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October 30, 2013

How to Avoid Vehicular Collisions with Deer

Slow down and be aware—especially at dawn and dusk and in the fall

  • Travel speeds below 45 mph will reduce accidents involving deer. Kathy Milani/The HSUS

Each year, there are roughly 1.5 million deer/vehicle collisions on U.S. roadways.

Fortunately, there are many humane and effective ways to reduce the number of collisions involving deer, ranging from increasing individual awareness and caution to implementing new technology and structures.

Public officials frequently attribute deer/vehicle collisions to increasing deer populations, while failing to consider the impact of humans on the landscape. We have created more roadways with more people driving on them, disrupted migration routes by roadways, and given rise to ever-shrinking wildlife habitat.

Additionally, frequent mowing of roadsides (which creates succulent plant growth), along with road-salt use in the winter, attract deer to roads.

Road design, road condition, and driving speeds are the factors that most strongly influence the number of deer/vehicle collisions. Bumpier, narrower roads with twists and turns, and slower travel speeds (under 45 mph) result in fewer collisions with wildlife.

Safe driving means giving wildlife a brake

Drive with deer in mind

  • Be vigilant. Watch from side to side as you drive, especially in areas of low visibility or where shrubs or grasses are near the road.
  • Watch for group behavior. Deer often travel in groups. If one deer crosses the road, slow down and watch for more to follow. Females travel together in winter, and fawns follow their mothers in spring and summer.
  • Be extra cautious in the fall, when bucks are on the move due to rutting and hunting seasons, and in the spring (May to June), when yearlings are seeking new territories.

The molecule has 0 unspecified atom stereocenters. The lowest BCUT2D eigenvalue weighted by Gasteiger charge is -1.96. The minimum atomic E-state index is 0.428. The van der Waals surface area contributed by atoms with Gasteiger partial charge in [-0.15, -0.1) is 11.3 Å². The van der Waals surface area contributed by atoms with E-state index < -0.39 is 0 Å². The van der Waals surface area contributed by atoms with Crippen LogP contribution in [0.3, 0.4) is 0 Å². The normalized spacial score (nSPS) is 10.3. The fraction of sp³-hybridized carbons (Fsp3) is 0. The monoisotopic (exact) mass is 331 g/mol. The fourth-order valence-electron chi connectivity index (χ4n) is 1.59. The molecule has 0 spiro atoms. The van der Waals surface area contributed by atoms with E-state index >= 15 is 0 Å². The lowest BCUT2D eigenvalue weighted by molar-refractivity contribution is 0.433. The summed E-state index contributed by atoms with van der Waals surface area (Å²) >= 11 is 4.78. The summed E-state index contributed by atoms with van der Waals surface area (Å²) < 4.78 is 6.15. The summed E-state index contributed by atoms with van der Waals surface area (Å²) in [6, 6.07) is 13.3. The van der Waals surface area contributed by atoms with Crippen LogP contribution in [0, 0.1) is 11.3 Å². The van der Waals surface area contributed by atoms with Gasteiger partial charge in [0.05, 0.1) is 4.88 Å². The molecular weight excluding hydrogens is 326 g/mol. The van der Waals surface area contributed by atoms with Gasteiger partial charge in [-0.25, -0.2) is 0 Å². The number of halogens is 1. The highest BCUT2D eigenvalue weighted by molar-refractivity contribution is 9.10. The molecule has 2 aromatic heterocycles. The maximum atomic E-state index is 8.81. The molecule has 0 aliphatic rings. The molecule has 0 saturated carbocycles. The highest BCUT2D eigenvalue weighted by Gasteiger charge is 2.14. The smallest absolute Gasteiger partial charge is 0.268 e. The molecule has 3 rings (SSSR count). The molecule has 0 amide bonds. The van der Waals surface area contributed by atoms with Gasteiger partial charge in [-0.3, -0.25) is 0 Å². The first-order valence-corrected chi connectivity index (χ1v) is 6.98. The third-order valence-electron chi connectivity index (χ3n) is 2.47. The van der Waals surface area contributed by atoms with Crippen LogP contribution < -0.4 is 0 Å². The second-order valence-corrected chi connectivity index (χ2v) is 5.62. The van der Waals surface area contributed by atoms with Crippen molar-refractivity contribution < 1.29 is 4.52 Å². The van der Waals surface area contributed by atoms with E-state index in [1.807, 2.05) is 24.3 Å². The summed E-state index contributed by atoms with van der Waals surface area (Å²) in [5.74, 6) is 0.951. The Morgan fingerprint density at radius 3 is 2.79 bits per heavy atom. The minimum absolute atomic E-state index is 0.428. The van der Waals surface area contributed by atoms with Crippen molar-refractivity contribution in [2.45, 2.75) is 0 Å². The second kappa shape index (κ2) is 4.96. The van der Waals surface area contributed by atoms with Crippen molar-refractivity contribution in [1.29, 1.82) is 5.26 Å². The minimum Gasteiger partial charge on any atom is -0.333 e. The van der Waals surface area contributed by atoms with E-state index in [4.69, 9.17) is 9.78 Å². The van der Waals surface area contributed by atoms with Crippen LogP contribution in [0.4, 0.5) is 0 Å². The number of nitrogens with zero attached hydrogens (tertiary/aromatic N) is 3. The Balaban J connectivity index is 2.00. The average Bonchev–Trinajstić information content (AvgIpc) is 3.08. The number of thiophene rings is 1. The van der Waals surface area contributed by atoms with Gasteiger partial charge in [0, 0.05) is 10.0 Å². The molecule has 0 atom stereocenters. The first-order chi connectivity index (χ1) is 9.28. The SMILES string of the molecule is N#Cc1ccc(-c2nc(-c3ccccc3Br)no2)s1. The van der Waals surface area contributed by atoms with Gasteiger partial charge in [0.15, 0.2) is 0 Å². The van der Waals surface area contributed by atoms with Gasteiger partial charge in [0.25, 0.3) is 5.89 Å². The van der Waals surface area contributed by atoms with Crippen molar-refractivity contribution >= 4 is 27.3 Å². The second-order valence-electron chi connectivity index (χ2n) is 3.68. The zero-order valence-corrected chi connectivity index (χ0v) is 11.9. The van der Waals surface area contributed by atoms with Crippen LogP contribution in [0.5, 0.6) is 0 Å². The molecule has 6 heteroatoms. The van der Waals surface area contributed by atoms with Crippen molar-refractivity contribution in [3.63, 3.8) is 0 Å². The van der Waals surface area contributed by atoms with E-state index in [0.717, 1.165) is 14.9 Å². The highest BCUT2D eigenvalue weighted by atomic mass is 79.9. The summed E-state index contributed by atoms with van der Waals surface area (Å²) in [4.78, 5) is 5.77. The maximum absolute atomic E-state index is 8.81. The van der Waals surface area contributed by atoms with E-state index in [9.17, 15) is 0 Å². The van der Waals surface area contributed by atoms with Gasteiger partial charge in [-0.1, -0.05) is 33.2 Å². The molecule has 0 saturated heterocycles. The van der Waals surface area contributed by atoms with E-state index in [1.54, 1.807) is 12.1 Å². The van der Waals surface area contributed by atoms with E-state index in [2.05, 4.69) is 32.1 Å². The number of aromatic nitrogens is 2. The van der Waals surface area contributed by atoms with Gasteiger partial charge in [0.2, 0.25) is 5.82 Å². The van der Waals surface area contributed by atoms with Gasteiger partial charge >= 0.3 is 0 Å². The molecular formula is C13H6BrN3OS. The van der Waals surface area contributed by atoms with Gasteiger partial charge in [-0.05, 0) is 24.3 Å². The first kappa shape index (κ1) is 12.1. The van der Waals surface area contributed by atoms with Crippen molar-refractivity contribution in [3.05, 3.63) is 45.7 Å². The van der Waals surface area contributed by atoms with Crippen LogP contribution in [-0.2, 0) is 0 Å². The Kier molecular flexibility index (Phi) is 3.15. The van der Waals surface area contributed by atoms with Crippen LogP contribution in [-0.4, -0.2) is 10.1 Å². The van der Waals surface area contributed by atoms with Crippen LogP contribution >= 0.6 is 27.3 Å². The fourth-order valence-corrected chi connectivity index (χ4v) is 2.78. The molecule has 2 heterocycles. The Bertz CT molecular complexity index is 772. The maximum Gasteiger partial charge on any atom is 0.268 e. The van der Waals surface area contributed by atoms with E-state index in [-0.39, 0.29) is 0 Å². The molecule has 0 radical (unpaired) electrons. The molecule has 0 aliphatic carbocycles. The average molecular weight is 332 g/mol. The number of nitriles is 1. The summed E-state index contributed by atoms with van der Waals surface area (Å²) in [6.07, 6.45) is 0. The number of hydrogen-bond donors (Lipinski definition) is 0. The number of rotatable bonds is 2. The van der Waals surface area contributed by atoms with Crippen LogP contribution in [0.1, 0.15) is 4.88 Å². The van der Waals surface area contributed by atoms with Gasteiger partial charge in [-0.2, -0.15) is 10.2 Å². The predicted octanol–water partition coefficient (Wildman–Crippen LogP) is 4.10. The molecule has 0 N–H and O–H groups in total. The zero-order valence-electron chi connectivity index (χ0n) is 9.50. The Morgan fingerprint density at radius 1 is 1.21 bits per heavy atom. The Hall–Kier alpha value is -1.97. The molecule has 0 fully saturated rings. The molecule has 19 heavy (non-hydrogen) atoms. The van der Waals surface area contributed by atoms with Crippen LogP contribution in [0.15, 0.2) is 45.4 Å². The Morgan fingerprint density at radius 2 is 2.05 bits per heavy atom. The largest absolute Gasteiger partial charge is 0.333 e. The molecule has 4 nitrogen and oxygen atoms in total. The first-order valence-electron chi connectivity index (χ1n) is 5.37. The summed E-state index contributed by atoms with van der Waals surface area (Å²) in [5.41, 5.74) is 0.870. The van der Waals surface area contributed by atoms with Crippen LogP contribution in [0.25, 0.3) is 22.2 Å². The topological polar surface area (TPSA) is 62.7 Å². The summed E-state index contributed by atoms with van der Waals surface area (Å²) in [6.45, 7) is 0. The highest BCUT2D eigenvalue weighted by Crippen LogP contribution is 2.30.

• Be especially watchful at dusk and dawn, when deer tend to be more active.
  • Use your high beams at night to see farther ahead. Slow down and watch for the eye-shine of deer near road edges.
  • Try to drive straight, avoiding swerving around wildlife; rather, try to brake firmly and blow your horn. Animals are easily confused. If you swerve, deer may run into the vehicle rather than away from it. And swerving could mean driving into another vehicle or off the road into poles or fences.
  • Slow down!

Making roads safer

  • Enforce speed limits in areas with deer. The lower the speed, the fewer collisions with deer.
  • Erect fences. One of the most successful techniques for alleviating deer/vehicle collisions is to use fencing to prevent deer from crossing roads.
  • Install devices that warn deer of oncoming cars.
    • Streiter Lite® reflectors, which reflect headlights to create an optical illusion of a fence and alert deer to oncoming vehicles, have been reported to reduce deer/vehicle collisions by 60 to 100 percent.
    • Deer Deter devices alert deer to oncoming vehicles by combining a strobe light effect with ultrasonic high-pitched sounds.
  • Mount motion-activated flashing lights on deer-crossing signs or posts to warn motorists about the presence of deer.
  • Construct green bridges or wildlife crossing underpasses to enable wildlife to cross roads without having to negotiate traffic.
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